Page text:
San Francisco has changed in a number of ways from its days as the epicenter of the sixties. It is far more expensive than it once was even a decade ago, more hurried, more chaotic, less laid-back. Even, some darkly mutter, more "New York," with aggressiveness. Drivers these days are anything but courteous. It's perhaps the most dangerous city in America to be a pedestrian, which is a shame, because it is also the most glorious. Many Baby Boomers mourn San Francisco's generational shift from hippie capital of the counterculture to Valhalla of the petit bourgeoisie, but what has remained constant is the city's reputation as a civic heaven, and haven, for so many different groups of people.
The sheer number of outdoor pursuits available here is limited only by your imagination and pocketbook. Ramblers, rock-climbers, spelunkers, scuba divers, sailors, skiers, skydivers, whale-watchers, gardeners, and an endless number of hobbyists doing activities that you've never heard of are able to pursue their passions somewhere in the vicinity. There is surfing, too, as well as windsurfing and kitesurfing. These and other water sports generate a double frisson: There's the temperature of the water, which flows down the coast from Alaska, and additionally, from the knowledge that there's a great white breeding ground within hailing distance of the Bay at the Farallon Islands. Sharks can be seen and even fed (intentionally or inadvertently), as can sea lions, seals, and humpback whales on their annual migrations. On warmer nights, the sea lions that live at the Wharf bark madly, and their hoarse wails can be heard for miles.
For those who like to gamble, or party, Las Vegas is a short, 50-minute plane ride away. Also in close proximity are Los Angeles, San Diego, and Santa Barbara. The bottom line is that you can find almost anything the world has to offer close at hand.
San Francisco, and the Bay Area in general, has become a gastronomy center of worldwide importance. It was not always thus, but few would quibble with the fact that the last 20 years has seen a culinary renaissance on a scale similar to London's. Alice Waters (doyenne of Chez Panisse), arguably put the city on the culinary map, but many worthies have followed the trail she blazed and heeded her call for fresh, locally grown organic produce. These days, San Francisco is home to a dizzying array of restaurants offering some of the freshest seafood, the most colorful and dazzling vegetables, and the sanest beef. Many savvy shoppers head to Chinatown for the remarkably fresh and inexpensive produce and meats on offer. San Francisco's best restaurants include Ozumo, Chez Panisse in Berkeley, Foreign Cinema, Boboquivir, and what many consider to be the world's finest restaurant, Thomas Keller's French Laundry in Yountville.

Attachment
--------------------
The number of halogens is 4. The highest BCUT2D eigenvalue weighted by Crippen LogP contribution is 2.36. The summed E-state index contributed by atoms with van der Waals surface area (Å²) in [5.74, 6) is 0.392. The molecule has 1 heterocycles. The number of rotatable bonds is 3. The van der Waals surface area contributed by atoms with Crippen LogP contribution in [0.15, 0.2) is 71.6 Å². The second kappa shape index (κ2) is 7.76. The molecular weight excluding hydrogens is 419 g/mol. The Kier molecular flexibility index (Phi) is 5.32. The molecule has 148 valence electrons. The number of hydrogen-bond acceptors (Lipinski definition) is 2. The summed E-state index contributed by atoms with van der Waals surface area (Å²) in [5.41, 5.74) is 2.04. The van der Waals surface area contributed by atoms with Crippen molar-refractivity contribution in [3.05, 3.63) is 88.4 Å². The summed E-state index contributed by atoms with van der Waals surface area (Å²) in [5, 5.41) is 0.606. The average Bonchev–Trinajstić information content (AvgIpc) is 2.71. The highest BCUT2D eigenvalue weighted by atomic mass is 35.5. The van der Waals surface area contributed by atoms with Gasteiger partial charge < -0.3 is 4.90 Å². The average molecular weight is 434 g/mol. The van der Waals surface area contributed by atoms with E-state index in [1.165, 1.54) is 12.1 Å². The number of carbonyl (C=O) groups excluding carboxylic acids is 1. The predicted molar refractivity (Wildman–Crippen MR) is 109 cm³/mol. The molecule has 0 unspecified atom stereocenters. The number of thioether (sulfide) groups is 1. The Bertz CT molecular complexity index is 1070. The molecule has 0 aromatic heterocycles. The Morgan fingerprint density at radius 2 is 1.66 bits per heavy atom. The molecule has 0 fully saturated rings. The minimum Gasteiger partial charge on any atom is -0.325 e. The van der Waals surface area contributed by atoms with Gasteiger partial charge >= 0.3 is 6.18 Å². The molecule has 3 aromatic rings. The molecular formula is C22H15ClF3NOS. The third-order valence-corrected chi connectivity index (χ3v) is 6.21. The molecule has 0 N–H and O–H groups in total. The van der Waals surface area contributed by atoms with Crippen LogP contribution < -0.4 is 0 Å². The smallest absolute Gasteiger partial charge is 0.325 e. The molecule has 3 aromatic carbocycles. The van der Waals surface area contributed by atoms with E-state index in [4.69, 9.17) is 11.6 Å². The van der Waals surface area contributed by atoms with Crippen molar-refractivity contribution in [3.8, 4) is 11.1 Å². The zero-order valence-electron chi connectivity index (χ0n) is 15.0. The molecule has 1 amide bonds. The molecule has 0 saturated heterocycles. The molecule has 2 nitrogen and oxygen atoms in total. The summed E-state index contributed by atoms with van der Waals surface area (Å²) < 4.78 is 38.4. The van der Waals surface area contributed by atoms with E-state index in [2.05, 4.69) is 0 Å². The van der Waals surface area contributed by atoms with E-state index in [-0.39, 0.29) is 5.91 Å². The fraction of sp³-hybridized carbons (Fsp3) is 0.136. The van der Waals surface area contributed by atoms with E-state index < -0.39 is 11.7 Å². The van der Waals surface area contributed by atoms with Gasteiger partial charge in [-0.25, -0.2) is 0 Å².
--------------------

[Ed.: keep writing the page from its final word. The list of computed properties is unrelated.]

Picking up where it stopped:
Wine country, which is traditionally thought of as Napa and Sonoma, also includes a bevy of less-trodden areas up and down the coast. Literally hundreds of wineries offer the fruit of their vines, and some include an expanded line of Mediterranean produce, such as olive oil, peppers, and artisan cheeses. There is also, for those so inclined, the annual garlic festival in Gilroy and San Francisco's restaurant dedicated to garlic, The Stinking Rose. Both can be smelled for miles.
Besides the leisure options, professional opportunities abound because of the first-rate companies and law firms that call San Francisco home. Among other industries, there is the Bay Area's famous association with technology and all of the transactional and litigation work that that entails. What oil is to Saudi Arabia, intellectual property is to the Bay Area.
In addition to the famous mix of technology companies, from "upstart" Google to stately Intel, there is a less well known array of "creative," media-type clients, including Pixar; Francis Ford Coppola's Zoetrope; Industrial Light & Magic; and many, many more in all areas of endeavor.
Rocked by the business equivalent of the 1906 earthquake, the City by The Bay continues its recovery apace. Having rebuilt from previous disasters with grace and style, the early 2000 collapse will no doubt soon be in the rearview mirror.
Several local universities offer a dizzying array of courses even for busy professionals. The bottom line is that San Francisco offers unparalleled opportunities for personal and professional growth.